National Partnership for Women & Families

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Okla. sen. proposes revisions to antiabortion-rights signage regulations

An Oklahoma senator has proposed legislation (SB 30) to amend regulations that in their current form will require most public bathrooms to have signs aimed at dissuading women from seeking abortion care, the Oklahoman reports (Oklahoman, 12/17).

Existing requirement

The Oklahoma Board of Health approved the signage regulations last Tuesday. The regulations are part of a larger law (HB 2797) that requires the state to develop and disseminate antiabortion-rights materials. Donald Maisch, an attorney with the state Board of Health, said the signage rules have to be ratified by the state Legislature and the governor before they take effect on Jan. 1, 2018.

Under the regulations, affected businesses and organizations will have to post a sign that reads, "There are many public and private agencies willing and able to help you carry your child to term and assist you and your child after your child is born, whether you choose to keep your child or to place him or her for adoption. The State of Oklahoma strongly urges you to contact them if you are pregnant." The signs must also include a link to the website for the state Health Department.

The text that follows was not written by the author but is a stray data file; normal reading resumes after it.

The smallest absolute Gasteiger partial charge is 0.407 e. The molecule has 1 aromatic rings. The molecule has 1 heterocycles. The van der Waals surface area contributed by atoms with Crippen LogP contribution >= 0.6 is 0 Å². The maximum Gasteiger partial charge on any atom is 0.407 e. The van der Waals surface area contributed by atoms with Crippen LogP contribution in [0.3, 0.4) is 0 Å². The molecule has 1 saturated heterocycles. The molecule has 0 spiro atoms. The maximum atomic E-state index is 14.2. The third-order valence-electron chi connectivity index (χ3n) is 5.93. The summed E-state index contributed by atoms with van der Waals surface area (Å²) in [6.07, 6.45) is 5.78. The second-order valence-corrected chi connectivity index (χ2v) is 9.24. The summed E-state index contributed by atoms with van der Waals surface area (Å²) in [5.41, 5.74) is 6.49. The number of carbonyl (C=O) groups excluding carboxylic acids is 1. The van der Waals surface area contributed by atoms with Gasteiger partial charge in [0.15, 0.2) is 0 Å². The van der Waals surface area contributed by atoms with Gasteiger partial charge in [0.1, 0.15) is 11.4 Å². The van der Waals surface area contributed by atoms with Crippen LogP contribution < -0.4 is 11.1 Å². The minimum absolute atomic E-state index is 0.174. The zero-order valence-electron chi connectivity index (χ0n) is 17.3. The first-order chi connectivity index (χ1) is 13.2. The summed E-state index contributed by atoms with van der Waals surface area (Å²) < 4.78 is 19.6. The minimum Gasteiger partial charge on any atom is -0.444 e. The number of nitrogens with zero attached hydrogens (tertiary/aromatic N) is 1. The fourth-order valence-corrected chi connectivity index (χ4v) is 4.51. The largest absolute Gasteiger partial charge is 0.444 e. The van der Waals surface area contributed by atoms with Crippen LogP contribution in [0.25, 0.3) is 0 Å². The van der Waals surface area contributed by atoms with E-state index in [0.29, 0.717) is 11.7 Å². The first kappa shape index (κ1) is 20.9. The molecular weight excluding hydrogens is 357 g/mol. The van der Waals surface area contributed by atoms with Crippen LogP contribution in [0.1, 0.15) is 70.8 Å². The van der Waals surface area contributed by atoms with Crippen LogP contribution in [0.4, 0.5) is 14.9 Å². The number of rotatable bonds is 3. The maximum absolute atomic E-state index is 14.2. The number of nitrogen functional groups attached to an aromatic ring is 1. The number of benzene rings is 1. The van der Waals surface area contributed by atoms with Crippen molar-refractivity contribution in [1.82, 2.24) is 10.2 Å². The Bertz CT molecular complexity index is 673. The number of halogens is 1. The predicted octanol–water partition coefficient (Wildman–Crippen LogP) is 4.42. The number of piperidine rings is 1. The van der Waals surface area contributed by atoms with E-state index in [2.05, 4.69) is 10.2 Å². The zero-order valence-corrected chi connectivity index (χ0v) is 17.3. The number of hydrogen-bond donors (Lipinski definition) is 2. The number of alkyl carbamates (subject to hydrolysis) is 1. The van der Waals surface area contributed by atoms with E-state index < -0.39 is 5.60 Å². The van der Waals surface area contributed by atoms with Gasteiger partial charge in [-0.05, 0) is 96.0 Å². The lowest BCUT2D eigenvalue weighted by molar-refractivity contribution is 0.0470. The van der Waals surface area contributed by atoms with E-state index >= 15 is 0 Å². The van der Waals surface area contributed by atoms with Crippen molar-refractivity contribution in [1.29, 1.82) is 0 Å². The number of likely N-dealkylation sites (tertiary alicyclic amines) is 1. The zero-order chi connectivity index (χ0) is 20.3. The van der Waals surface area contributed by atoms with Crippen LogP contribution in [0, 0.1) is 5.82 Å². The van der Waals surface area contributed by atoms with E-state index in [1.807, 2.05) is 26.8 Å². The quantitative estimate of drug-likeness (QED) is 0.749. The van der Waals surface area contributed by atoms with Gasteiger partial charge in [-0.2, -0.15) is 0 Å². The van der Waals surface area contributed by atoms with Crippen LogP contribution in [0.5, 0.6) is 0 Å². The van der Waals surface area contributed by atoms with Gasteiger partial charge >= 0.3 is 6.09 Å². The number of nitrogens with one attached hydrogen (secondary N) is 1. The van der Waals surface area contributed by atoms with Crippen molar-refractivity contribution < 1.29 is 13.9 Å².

In its current form, the signage provision will apply to any organization regulated by the state Department of Health, which includes hospitals, hotels, motels, nursing homes, residential care facilities and the majority of public schools.

Implementing the regulations in their current form is projected to cost affected organizations $2.1 million. Lawmakers did not allocate state funding for implementing the regulations (Women's Health Policy Report, 12/14).

Lawmaker proposes changes

In response to concerns about the regulations' cost to businesses, state Sen. A.J. Griffin (R), who sponsored the law, on Friday proposed legislation to revise the signage regulations.

Under Griffin's new proposal, the physical signage requirement would apply only to abortion providers (AP/Sacramento Bee, 12/16). In lieu of having facilities other than clinics post the signs, the updated proposal calls for the Department of Health to disseminate antiabortion-rights material on its website and via social media (Oklahoman, 12/17).

According to Griffin, the department is being asked to halt implementation efforts while lawmakers consider the new proposal. The state Legislature convenes Feb. 6 (AP/Sacramento Bee, 12/16).